First American Woman in Space Aboard Orbiter Challenger
Biography of American Sally Ride, astronaut and physicist, one of the first female astronauts in the U.S. space program.
The first American woman to fly in outer space, Sally Ride, spent six days on the Space Shuttle 7 “Challenger” on June 18, 1983. She is one of the first female astronauts in the U.S. space program. She flew a second satellite mission in October 1984.
Early Life of Sally Ride
Sally Kristen Ride, American astronaut, was born in Encino, Los Angeles, California on May 26, 1951, daughter of Dale B. Ride, a political science professor, and Carol Joyce Anderson-Ride. She is the elder of two girls, with her sporting pursuits initially channeled to tennis training.
Although she considered a career in tennis, she developed an interest in science at Westlake School for Girls, studied English and physics at Stanford University, and earned her bachelor degrees in 1973. In 1978, she earned a PhD in X-ray astronomy and free-electron lasers, also in Stanford University.
Sally Ride and NASA
On impulse, in 1977, at the age of 26, Ride applied to NASA, which had only previously recruited from all-male military test pilots; she was one of the 208 finalists among the 8,000 applicants for astronaut openings; and in 1978, one of the six women out of 35 chosen for the Space Shuttle program.
After training, which for her included gaining a pilot’s license, she was On-Orbit Capsule mechanical manipulator arm, and in that capacity, was also a flight engineer. Ride was selected to fly in the “Challenger.” Among the spectators during the launch were feminists, and recognizing the significance of being the first American woman in space, she emphasized her presence there was as a scientist rather than as a woman.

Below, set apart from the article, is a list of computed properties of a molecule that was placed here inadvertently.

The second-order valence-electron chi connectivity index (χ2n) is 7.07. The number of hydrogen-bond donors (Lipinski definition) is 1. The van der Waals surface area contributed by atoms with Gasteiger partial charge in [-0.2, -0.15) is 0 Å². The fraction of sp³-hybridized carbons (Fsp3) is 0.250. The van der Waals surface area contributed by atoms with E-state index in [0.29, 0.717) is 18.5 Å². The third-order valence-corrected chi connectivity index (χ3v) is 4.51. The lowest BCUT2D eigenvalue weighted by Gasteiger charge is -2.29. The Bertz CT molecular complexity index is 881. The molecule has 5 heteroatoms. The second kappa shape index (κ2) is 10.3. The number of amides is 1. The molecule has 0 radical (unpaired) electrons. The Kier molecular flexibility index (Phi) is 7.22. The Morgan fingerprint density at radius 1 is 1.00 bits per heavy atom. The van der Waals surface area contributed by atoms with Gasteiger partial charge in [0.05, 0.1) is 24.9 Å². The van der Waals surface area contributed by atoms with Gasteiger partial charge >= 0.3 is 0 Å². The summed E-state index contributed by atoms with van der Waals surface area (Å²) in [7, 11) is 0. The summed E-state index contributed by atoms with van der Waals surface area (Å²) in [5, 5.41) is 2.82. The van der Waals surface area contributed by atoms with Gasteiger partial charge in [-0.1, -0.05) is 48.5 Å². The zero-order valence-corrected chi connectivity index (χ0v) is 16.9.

In 1982, Ride married a fellow astronaut Steven Hawley. After 1983 she carried out liaison work for NASA, and was a member of the Presidential Commission on the Space Shuttle investigating the explosion of the shuttle flight Discovery, which exploded after take-off in February 1986 with the death of all the crew, including astronaut Judith Resnaik and teacher Christa McAuliffe, chosen to be the first civilian in space. In 2001 she started her own company, Sally Ride Science.
Sally Ride Awards and Recognitions
Ride has received many awards and honours. Among them:
- 1987, Science Fellow at the Stanford University Center for International Security and Arms control
- 1989, joined the faculty of the University of California in San Diego, as a professor of Physics
- Director of the California Space Institute at the university of California
- 2003, Named to NASA’s Columia Accident Investigation Board to investigate the cause of the space shuttle Columbia disaster
- 2003, Inducted into the Astronaut Hall of Fame at Kennedy Space Center
- 2006, Inducted into the California Hall of Fame
Today, Sally Ride continues to serve as President and CEO of Sally Ride Science encouraging young people to pursue their interests in science.